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Some years ago I got a call from someone half way across the country, asking questions about Haywood County history and genealogy. Yes, of course we have a great selection of books on that subject, but his questions went way more in depth than I could answer. I didn’t even know where to look.
Well, actually I DID know where to look. I called the library. I explained my situation and the librarian said, “Why do you give him my number, I do this all time.” That was the first of many, many times that I have told people—“that’s a question for a librarian.” I guess it’s possible that my librarian friends don’t know every single thing, but they are certainly the most likely people to be able to find a piece of information.
As our bookstore has continued to work with the library over the years, we’ve found that many of our best customers are also some of the best patrons and volunteers of the public library. I also found that many of our customers seem surprised if I suggest they check something out at the library instead of purchasing it right away, or if I suggest they ask a librarian for assistance. First of all, we value our customers too much to not try to do what is best for them, if we can. Second, libraries and librarians are so valuable and provide such a great service that we want to promote them as much as we can.
We are about books. Librarians are about books and a whole lot more. They are about information access, in any form. Our library carries CDs and DVDs. They provide computers with internet access. The reference librarians will show you how to search the vast unknown for the information you seek. The library is also about bringing information to you in the form of educational presentations on various subjects of interest.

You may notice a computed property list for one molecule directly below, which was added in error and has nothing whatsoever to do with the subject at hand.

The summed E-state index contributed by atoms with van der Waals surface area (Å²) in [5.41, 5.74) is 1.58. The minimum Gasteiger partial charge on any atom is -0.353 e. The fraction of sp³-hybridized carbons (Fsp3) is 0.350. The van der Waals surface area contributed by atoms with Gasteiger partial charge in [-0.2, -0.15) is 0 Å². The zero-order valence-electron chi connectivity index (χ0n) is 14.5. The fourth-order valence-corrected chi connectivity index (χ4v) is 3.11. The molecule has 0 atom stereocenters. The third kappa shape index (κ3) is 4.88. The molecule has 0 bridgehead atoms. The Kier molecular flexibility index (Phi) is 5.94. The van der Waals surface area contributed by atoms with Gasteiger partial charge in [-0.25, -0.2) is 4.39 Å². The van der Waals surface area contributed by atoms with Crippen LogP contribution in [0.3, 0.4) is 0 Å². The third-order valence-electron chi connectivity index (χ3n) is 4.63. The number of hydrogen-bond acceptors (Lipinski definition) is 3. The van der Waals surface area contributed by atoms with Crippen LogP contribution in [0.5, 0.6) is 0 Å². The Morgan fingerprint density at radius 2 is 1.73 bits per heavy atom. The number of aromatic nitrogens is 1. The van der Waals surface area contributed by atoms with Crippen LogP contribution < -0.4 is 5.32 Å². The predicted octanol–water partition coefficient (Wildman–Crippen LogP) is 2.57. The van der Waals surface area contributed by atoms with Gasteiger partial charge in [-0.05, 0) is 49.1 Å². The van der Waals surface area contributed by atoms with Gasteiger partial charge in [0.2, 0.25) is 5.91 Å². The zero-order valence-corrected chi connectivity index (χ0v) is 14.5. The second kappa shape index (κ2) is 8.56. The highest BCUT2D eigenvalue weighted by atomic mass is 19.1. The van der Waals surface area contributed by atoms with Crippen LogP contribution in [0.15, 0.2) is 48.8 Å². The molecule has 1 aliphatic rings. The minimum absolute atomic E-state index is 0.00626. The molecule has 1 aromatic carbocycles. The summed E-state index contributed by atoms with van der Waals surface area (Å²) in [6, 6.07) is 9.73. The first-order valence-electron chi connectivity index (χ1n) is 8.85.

I checked their online calendar. This month, presentation subjects include cooking, gardening and the facts on dementia. You can also get heirloom seeds from our library.
In an age when some might think libraries are old fashioned, the librarians make sure that our libraries are still very relevant, always changing with the times. That’s why the librarians are my super heroes.
The big super heroes often have sidekicks and librarians are no different. The sidekicks, of course, are no less important than the hero. In this case, the sidekicks are definitely the Friends of the Library. They do LOTS of work for free and raise money to support every aspect of the library including education, resources and community programming. All of their events are good, but the next one is a DON’T MISS.
Wiley Cash, author of A Land More Kind than Home and This Dark Road to Mercy.
Thursday, May 7 at First United Methodist Church in Waynesville.
Tickets are $10 and the event includes a dessert buffet. Tickets are available at Blue Ridge Books and at all library branches.